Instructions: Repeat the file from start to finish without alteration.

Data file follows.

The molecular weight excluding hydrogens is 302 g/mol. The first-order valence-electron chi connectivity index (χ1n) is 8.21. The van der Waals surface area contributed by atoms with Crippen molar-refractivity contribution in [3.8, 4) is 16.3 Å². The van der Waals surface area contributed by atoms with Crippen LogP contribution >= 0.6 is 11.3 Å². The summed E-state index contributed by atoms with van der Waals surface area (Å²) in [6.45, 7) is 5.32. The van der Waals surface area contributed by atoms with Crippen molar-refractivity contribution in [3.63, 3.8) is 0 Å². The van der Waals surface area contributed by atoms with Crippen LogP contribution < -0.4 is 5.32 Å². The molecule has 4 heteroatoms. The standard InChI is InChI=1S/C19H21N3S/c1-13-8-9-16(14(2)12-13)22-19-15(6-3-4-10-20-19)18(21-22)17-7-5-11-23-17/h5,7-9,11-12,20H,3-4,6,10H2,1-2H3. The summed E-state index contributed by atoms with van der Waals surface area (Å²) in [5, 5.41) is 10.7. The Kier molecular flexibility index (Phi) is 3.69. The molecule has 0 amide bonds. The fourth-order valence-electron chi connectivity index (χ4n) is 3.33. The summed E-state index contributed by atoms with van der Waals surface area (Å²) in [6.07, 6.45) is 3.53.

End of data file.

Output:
The molecular weight excluding hydrogens is 302 g/mol. The first-order valence-electron chi connectivity index (χ1n) is 8.21. The van der Waals surface area contributed by atoms with Crippen molar-refractivity contribution in [3.8, 4) is 16.3 Å². The van der Waals surface area contributed by atoms with Crippen LogP contribution >= 0.6 is 11.3 Å². The summed E-state index contributed by atoms with van der Waals surface area (Å²) in [6.45, 7) is 5.32. The van der Waals surface area contributed by atoms with Crippen molar-refractivity contribution in [3.63, 3.8) is 0 Å². The van der Waals surface area contributed by atoms with Crippen LogP contribution < -0.4 is 5.32 Å². The molecule has 4 heteroatoms. The standard InChI is InChI=1S/C19H21N3S/c1-13-8-9-16(14(2)12-13)22-19-15(6-3-4-10-20-19)18(21-22)17-7-5-11-23-17/h5,7-9,11-12,20H,3-4,6,10H2,1-2H3. The summed E-state index contributed by atoms with van der Waals surface area (Å²) in [5, 5.41) is 10.7. The Kier molecular flexibility index (Phi) is 3.69. The molecule has 0 amide bonds. The fourth-order valence-electron chi connectivity index (χ4n) is 3.33. The summed E-state index contributed by atoms with van der Waals surface area (Å²) in [6.07, 6.45) is 3.53.